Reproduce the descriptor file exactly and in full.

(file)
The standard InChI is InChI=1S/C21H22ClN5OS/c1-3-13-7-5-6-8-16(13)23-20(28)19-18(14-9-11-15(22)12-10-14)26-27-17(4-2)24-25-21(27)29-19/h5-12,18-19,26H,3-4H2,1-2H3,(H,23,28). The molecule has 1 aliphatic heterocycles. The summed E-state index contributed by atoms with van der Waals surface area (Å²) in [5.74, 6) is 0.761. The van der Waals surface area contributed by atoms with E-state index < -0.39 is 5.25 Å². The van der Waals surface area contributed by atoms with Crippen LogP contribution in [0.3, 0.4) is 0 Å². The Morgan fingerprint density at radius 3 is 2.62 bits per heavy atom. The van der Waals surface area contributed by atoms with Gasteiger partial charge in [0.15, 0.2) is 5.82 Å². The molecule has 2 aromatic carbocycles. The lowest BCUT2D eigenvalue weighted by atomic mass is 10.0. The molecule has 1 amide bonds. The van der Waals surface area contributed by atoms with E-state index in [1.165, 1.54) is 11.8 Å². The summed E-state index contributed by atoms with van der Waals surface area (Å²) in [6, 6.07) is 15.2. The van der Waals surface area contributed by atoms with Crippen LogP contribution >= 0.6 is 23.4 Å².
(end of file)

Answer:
The standard InChI is InChI=1S/C21H22ClN5OS/c1-3-13-7-5-6-8-16(13)23-20(28)19-18(14-9-11-15(22)12-10-14)26-27-17(4-2)24-25-21(27)29-19/h5-12,18-19,26H,3-4H2,1-2H3,(H,23,28). The molecule has 1 aliphatic heterocycles. The summed E-state index contributed by atoms with van der Waals surface area (Å²) in [5.74, 6) is 0.761. The van der Waals surface area contributed by atoms with E-state index < -0.39 is 5.25 Å². The van der Waals surface area contributed by atoms with Crippen LogP contribution in [0.3, 0.4) is 0 Å². The Morgan fingerprint density at radius 3 is 2.62 bits per heavy atom. The van der Waals surface area contributed by atoms with Gasteiger partial charge in [0.15, 0.2) is 5.82 Å². The molecule has 2 aromatic carbocycles. The lowest BCUT2D eigenvalue weighted by atomic mass is 10.0. The molecule has 1 amide bonds. The van der Waals surface area contributed by atoms with E-state index in [1.165, 1.54) is 11.8 Å². The summed E-state index contributed by atoms with van der Waals surface area (Å²) in [6, 6.07) is 15.2. The van der Waals surface area contributed by atoms with Crippen LogP contribution >= 0.6 is 23.4 Å².